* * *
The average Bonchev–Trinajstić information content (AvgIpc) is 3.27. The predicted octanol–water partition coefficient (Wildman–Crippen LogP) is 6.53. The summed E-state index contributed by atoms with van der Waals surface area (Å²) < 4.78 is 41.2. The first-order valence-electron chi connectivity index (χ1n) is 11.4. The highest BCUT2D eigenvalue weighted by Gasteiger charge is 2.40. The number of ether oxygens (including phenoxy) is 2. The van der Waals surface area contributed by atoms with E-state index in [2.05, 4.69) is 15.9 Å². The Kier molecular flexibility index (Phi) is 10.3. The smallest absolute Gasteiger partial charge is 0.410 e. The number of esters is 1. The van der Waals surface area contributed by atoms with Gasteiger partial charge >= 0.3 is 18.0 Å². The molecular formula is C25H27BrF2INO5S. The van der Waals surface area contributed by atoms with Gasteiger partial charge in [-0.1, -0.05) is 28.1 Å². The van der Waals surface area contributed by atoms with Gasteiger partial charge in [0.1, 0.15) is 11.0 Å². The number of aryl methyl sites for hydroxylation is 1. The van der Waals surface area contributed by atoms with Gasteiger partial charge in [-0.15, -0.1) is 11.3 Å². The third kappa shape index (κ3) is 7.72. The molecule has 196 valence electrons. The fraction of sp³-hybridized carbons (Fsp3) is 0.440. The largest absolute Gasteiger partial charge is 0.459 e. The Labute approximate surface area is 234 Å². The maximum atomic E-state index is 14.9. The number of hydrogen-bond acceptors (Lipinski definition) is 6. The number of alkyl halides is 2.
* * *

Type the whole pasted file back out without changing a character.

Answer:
The average Bonchev–Trinajstić information content (AvgIpc) is 3.27. The predicted octanol–water partition coefficient (Wildman–Crippen LogP) is 6.53. The summed E-state index contributed by atoms with van der Waals surface area (Å²) < 4.78 is 41.2. The first-order valence-electron chi connectivity index (χ1n) is 11.4. The highest BCUT2D eigenvalue weighted by Gasteiger charge is 2.40. The number of ether oxygens (including phenoxy) is 2. The van der Waals surface area contributed by atoms with E-state index in [2.05, 4.69) is 15.9 Å². The Kier molecular flexibility index (Phi) is 10.3. The smallest absolute Gasteiger partial charge is 0.410 e. The number of esters is 1. The van der Waals surface area contributed by atoms with Gasteiger partial charge >= 0.3 is 18.0 Å². The molecular formula is C25H27BrF2INO5S. The van der Waals surface area contributed by atoms with Gasteiger partial charge in [-0.1, -0.05) is 28.1 Å². The van der Waals surface area contributed by atoms with Gasteiger partial charge in [0.1, 0.15) is 11.0 Å². The number of aryl methyl sites for hydroxylation is 1. The van der Waals surface area contributed by atoms with Gasteiger partial charge in [-0.15, -0.1) is 11.3 Å². The third kappa shape index (κ3) is 7.72. The molecule has 196 valence electrons. The fraction of sp³-hybridized carbons (Fsp3) is 0.440. The largest absolute Gasteiger partial charge is 0.459 e. The Labute approximate surface area is 234 Å². The maximum atomic E-state index is 14.9. The number of hydrogen-bond acceptors (Lipinski definition) is 6. The number of alkyl halides is 2.